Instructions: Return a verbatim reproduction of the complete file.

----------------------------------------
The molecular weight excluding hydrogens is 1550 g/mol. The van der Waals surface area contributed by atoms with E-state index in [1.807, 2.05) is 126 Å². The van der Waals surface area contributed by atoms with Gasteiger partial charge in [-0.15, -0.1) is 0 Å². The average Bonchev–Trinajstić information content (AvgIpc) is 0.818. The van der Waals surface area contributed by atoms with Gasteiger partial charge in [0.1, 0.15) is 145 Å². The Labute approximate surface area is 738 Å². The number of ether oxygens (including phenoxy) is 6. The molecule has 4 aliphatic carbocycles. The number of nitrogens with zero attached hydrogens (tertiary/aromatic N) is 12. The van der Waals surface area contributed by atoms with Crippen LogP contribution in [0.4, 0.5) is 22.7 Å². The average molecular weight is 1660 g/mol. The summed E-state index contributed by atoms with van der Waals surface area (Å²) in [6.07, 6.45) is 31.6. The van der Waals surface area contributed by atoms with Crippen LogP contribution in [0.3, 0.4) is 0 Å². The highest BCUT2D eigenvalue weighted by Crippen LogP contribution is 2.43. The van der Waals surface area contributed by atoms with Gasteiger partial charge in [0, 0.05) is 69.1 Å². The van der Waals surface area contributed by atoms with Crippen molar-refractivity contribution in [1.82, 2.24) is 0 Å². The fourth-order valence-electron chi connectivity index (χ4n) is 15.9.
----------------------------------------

The molecular weight excluding hydrogens is 1550 g/mol. The van der Waals surface area contributed by atoms with E-state index in [1.807, 2.05) is 126 Å². The van der Waals surface area contributed by atoms with Gasteiger partial charge in [-0.15, -0.1) is 0 Å². The average Bonchev–Trinajstić information content (AvgIpc) is 0.818. The van der Waals surface area contributed by atoms with Gasteiger partial charge in [0.1, 0.15) is 145 Å². The Labute approximate surface area is 738 Å². The number of ether oxygens (including phenoxy) is 6. The molecule has 4 aliphatic carbocycles. The number of nitrogens with zero attached hydrogens (tertiary/aromatic N) is 12. The van der Waals surface area contributed by atoms with Crippen LogP contribution in [0.4, 0.5) is 22.7 Å². The average molecular weight is 1660 g/mol. The summed E-state index contributed by atoms with van der Waals surface area (Å²) in [6.07, 6.45) is 31.6. The van der Waals surface area contributed by atoms with Crippen LogP contribution in [0.3, 0.4) is 0 Å². The highest BCUT2D eigenvalue weighted by Crippen LogP contribution is 2.43. The van der Waals surface area contributed by atoms with Gasteiger partial charge in [0, 0.05) is 69.1 Å². The van der Waals surface area contributed by atoms with Crippen molar-refractivity contribution in [1.82, 2.24) is 0 Å². The fourth-order valence-electron chi connectivity index (χ4n) is 15.9.